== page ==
The Take Off And Landing Of Everything
St Louis's Angel Olsen announces herself as a contender with her second full-length album.
It's rare to find an artist like this these days. There's an indelible cool about Olsen but it doesn't reveal itself in a lazy, distant way – it's just the way she is. While much of Burn Your Fire For No Witness feels reined in, it's because Olsen can deliver her story with natural intensity, no need for recourse to bells and whistles.
It's a Roy Orbison thing really, a tremulous voice – the kind you can live in – carrying songs that are otherwise stark, preoccupied with letting the space set the mood. On opener Unf***theworld, Olsen is somewhere between the Big O and Patsy Cline, so much emotion in a vibrating, Southern-fried tone. On Dance Slow Decades she's channelling Roy again, singing "I can hear you crying/And I'm crying too" and finding you caught in the moment. It's meditative and absorbing.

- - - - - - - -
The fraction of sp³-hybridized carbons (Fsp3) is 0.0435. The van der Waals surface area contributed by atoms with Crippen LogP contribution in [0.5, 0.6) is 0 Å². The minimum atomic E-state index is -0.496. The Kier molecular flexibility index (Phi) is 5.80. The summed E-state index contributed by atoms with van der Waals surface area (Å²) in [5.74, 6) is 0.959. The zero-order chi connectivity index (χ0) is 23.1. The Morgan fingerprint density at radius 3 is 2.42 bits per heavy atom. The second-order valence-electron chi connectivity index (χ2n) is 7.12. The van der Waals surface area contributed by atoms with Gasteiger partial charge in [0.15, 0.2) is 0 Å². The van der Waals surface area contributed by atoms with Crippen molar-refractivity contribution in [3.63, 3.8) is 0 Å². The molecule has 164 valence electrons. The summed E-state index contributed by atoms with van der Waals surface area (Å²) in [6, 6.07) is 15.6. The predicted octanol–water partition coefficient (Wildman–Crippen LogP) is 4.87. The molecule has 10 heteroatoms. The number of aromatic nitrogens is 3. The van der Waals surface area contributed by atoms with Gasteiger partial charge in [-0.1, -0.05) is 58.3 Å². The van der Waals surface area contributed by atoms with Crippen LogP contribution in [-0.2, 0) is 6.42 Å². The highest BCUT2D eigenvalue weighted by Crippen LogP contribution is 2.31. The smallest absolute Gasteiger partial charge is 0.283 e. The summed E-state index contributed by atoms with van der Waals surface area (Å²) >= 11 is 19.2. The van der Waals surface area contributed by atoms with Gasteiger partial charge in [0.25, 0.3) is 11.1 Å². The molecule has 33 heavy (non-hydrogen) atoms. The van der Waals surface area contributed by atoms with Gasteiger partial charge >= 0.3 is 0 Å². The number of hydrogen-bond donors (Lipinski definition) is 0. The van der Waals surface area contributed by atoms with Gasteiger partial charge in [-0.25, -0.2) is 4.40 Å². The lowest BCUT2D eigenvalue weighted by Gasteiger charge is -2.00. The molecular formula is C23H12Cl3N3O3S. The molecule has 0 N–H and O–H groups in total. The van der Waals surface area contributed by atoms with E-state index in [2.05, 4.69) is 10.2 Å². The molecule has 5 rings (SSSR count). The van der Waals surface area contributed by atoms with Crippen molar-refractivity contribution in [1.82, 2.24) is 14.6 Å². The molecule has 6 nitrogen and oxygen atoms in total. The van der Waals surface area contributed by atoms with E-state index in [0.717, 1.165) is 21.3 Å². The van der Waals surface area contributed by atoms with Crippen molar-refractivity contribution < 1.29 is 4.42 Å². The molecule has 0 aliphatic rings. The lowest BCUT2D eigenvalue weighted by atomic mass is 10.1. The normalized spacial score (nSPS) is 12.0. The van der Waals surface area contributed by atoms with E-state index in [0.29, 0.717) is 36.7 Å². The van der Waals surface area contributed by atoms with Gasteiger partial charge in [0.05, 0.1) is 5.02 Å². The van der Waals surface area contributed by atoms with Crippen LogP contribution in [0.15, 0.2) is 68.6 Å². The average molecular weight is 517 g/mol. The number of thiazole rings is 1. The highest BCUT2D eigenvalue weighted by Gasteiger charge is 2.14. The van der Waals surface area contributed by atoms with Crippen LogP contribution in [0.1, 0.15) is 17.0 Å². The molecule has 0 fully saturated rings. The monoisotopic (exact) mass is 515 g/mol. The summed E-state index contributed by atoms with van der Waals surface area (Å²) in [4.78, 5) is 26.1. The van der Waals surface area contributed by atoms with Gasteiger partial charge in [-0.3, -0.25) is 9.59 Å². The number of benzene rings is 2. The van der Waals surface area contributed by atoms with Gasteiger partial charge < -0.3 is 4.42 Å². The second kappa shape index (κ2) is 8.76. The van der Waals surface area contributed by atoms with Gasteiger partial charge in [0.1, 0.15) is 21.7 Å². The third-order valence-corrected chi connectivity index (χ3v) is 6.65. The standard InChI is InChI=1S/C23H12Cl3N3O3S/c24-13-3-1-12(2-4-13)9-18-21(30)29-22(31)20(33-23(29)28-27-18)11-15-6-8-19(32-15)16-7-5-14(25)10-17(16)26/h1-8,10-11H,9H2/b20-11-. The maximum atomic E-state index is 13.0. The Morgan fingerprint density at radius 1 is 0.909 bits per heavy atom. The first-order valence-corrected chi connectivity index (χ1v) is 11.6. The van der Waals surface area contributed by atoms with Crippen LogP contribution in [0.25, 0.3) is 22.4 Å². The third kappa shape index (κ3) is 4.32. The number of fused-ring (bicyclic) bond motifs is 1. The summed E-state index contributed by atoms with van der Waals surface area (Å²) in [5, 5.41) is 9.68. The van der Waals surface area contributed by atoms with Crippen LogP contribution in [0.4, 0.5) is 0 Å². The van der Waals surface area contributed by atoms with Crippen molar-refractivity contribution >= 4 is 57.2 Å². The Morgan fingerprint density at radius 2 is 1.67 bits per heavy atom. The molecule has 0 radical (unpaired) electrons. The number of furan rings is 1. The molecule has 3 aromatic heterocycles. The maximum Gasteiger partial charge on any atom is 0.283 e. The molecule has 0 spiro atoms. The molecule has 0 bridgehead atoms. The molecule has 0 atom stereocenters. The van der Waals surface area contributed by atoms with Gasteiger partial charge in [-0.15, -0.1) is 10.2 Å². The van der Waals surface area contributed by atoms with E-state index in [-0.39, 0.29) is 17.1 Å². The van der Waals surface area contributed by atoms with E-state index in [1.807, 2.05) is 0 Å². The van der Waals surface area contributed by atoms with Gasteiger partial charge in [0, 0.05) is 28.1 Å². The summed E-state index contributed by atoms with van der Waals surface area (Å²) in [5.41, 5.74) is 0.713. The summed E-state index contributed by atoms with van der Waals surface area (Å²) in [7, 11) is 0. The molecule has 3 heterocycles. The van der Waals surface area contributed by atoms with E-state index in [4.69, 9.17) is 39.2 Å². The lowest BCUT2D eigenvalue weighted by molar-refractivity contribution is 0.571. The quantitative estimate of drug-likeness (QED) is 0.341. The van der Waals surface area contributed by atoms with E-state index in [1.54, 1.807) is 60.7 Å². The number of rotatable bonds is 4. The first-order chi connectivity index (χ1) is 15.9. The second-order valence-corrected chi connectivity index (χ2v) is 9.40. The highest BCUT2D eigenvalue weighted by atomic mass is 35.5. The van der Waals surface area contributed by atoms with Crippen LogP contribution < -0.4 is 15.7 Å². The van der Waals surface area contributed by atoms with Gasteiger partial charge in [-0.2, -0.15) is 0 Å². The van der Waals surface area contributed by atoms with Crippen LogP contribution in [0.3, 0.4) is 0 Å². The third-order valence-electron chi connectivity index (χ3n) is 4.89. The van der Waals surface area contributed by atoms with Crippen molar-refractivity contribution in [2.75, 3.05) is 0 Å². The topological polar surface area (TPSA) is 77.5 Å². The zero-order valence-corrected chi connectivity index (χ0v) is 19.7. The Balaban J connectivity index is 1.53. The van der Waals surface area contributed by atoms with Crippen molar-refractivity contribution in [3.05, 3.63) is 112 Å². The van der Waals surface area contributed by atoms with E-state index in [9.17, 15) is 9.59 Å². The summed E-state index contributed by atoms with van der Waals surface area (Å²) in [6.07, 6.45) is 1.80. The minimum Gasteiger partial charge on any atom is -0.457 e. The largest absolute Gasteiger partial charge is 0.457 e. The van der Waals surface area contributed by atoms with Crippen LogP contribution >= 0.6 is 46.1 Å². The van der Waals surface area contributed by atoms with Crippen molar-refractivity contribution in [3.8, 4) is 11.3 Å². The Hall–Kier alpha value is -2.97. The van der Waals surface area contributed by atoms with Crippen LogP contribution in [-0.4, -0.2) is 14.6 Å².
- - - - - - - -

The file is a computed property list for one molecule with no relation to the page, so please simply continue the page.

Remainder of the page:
Occasionally Olsen builds on this subdued, lo-fi atmosphere, finding a grand piano-fuelled indie on High & Wild and going pure Pixies on Forgiven/Forgotten, but the greater part of Burn Your Fire For No Witness is about sparse arrangements soaked in reverb, Olsen's voice doing the major lifting even as it's soft and pure. This is an album to get lost in, and you'll be happy about it.